Queen's University, Belfast: Court rejects sex crime student's challenge over suspension
A court in Belfast has rejected a student's bid for a judicial review of a university's decision to suspend him.
The student, known as CS, was suspended by Queen's University in Belfast after he was convicted of making child sexual abuse images.
He then had an appeal rejected by a university review appeals panel.
His application for a judicial review of the decisions by the two panels has now been refused by a high court judge.
The 21-year-old was temporarily withdrawn from his chemical engineering course in October 2014 after pleading guilty to making and possessing indecent photographs of children.
He was given a five-year sexual offences prevention order (SOPO) by Belfast Crown Court.
The pre-sentence report said he was "addicted to pornographic images of children" and was assessed as being at a medium likelihood of reoffending.
Queen's found out about his conviction through press reports and considered him to have breached its regulations, requiring him to notify it when he was convicted.
The suspension imposed by the review panel stated he had the option to re-apply to continue his studies when his SOPO had expired in September 2019, but had no guarantee of being admitted back to the university.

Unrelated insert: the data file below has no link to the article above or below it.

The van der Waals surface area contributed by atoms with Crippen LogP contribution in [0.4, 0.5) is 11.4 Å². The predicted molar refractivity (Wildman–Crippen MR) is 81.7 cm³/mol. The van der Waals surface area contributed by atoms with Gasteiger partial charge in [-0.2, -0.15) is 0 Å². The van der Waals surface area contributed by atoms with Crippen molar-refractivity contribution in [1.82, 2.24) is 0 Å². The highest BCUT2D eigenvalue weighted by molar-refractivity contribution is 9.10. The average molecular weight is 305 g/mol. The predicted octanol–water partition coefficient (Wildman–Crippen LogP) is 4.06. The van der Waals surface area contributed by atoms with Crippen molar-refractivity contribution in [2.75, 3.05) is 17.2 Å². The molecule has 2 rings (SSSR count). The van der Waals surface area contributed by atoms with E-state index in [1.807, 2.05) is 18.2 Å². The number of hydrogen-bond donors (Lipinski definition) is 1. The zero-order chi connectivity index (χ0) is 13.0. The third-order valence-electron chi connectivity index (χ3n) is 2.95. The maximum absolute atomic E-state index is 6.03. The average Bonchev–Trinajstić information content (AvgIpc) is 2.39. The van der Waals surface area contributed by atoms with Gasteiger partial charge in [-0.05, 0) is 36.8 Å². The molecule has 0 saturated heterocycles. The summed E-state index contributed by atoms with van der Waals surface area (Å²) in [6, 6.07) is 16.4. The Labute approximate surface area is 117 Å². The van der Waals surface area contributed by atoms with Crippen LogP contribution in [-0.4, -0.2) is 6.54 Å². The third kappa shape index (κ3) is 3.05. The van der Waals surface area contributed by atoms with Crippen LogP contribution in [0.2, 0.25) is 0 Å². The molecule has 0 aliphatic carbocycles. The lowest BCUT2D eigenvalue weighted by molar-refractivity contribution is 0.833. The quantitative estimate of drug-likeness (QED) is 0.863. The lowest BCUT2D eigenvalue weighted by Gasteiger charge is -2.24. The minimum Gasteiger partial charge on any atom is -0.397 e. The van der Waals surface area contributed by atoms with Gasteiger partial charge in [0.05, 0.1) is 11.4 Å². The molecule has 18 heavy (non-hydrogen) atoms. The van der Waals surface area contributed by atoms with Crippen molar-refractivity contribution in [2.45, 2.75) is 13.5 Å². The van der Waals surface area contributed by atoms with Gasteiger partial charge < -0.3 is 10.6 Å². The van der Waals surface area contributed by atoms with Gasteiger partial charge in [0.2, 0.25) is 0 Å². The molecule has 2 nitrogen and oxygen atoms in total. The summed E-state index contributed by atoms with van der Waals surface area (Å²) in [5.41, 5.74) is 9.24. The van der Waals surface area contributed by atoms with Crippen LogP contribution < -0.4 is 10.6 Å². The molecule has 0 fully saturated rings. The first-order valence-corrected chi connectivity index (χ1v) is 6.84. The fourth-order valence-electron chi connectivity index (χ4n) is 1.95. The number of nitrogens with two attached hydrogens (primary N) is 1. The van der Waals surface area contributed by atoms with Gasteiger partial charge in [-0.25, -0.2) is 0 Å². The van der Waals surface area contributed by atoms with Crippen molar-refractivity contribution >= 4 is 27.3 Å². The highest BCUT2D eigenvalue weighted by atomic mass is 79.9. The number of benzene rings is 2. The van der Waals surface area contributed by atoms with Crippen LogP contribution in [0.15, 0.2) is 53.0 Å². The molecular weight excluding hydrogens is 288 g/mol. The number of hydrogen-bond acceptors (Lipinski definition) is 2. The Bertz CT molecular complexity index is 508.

The review appeals panel then found no reason to overturn that decision and did not uphold the appeal.
CS was told that he had exhausted the university's internal procedures but was entitled to petition the board of visitors. It considers student appeals and complaints and its members include two judges.
He chose instead to apply for a judicial review of the panels' hearings and decisions.
He claimed the hearings infringed his rights under article six of the European Convention on Human Rights (ECHR), as they were not open to the public, he was not legally represented and had no access to legal aid.
He also claimed that the suspension with no guaranteed right to return breached article two of Protocol No 1 of the ECHR, which provides a right to education.
Queen's claimed he had chosen not to take up his right to appeal to the board of visitors, and the process was therefore incomplete and his application for judicial review was premature.
The applicant argued that a hearing before the board was not sufficient to protect his rights.
The judge said it would be surprising if the applicant genuinely wanted a public hearing as he had sought to have proceedings anonymised due to the "significant mental health risks for him that would attend any personal publicity".
He added that if he did want a public hearing, he could request that.
On the matter of legal aid, he said the right to this is not critical to whether the proceedings before the board comply with article six.
The judge then said the suggestion that the board would act unlawfully and in a way incompatible with the applicant's human rights is "baseless and without merit".
He declined to grant the judicial review and concluded that CS must first go through a hearing before the board.